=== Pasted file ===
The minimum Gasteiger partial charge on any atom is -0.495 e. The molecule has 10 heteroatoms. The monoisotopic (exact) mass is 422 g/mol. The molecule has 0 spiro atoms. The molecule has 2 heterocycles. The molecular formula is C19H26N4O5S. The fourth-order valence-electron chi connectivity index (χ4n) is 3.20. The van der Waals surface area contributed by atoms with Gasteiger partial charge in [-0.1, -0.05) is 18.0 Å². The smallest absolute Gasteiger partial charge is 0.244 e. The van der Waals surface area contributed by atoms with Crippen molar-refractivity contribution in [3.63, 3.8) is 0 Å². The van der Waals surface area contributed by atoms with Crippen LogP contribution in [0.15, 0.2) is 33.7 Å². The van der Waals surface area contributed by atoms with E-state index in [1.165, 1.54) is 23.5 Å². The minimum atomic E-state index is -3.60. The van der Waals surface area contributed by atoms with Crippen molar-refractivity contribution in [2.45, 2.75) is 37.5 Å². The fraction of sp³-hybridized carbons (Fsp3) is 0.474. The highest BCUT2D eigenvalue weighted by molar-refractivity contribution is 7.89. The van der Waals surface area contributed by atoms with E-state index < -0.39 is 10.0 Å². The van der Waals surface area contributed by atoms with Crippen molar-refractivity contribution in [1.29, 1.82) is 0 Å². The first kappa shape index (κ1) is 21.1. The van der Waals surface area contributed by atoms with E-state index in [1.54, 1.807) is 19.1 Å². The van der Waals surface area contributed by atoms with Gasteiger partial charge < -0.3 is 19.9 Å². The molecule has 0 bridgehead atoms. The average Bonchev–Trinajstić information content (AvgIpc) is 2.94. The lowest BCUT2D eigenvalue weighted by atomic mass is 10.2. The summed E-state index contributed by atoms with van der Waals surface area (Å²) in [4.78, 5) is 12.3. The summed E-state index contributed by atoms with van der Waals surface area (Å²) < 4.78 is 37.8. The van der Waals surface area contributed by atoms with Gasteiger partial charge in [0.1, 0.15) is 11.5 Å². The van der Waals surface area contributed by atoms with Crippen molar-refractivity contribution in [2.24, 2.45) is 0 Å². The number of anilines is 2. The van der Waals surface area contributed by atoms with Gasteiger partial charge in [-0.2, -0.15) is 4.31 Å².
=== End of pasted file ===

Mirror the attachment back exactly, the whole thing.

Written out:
The minimum Gasteiger partial charge on any atom is -0.495 e. The molecule has 10 heteroatoms. The monoisotopic (exact) mass is 422 g/mol. The molecule has 0 spiro atoms. The molecule has 2 heterocycles. The molecular formula is C19H26N4O5S. The fourth-order valence-electron chi connectivity index (χ4n) is 3.20. The van der Waals surface area contributed by atoms with Gasteiger partial charge in [-0.1, -0.05) is 18.0 Å². The smallest absolute Gasteiger partial charge is 0.244 e. The van der Waals surface area contributed by atoms with Crippen molar-refractivity contribution in [3.63, 3.8) is 0 Å². The van der Waals surface area contributed by atoms with Crippen LogP contribution in [0.15, 0.2) is 33.7 Å². The van der Waals surface area contributed by atoms with E-state index in [1.165, 1.54) is 23.5 Å². The minimum atomic E-state index is -3.60. The van der Waals surface area contributed by atoms with Crippen molar-refractivity contribution in [2.45, 2.75) is 37.5 Å². The fraction of sp³-hybridized carbons (Fsp3) is 0.474. The highest BCUT2D eigenvalue weighted by molar-refractivity contribution is 7.89. The van der Waals surface area contributed by atoms with E-state index < -0.39 is 10.0 Å². The van der Waals surface area contributed by atoms with Crippen molar-refractivity contribution in [1.29, 1.82) is 0 Å². The first kappa shape index (κ1) is 21.1. The van der Waals surface area contributed by atoms with E-state index in [1.54, 1.807) is 19.1 Å². The van der Waals surface area contributed by atoms with Gasteiger partial charge < -0.3 is 19.9 Å². The molecule has 0 bridgehead atoms. The average Bonchev–Trinajstić information content (AvgIpc) is 2.94. The lowest BCUT2D eigenvalue weighted by atomic mass is 10.2. The summed E-state index contributed by atoms with van der Waals surface area (Å²) in [4.78, 5) is 12.3. The summed E-state index contributed by atoms with van der Waals surface area (Å²) < 4.78 is 37.8. The van der Waals surface area contributed by atoms with Gasteiger partial charge in [0.1, 0.15) is 11.5 Å². The van der Waals surface area contributed by atoms with Crippen molar-refractivity contribution in [2.24, 2.45) is 0 Å². The number of anilines is 2. The van der Waals surface area contributed by atoms with Gasteiger partial charge in [-0.2, -0.15) is 4.31 Å².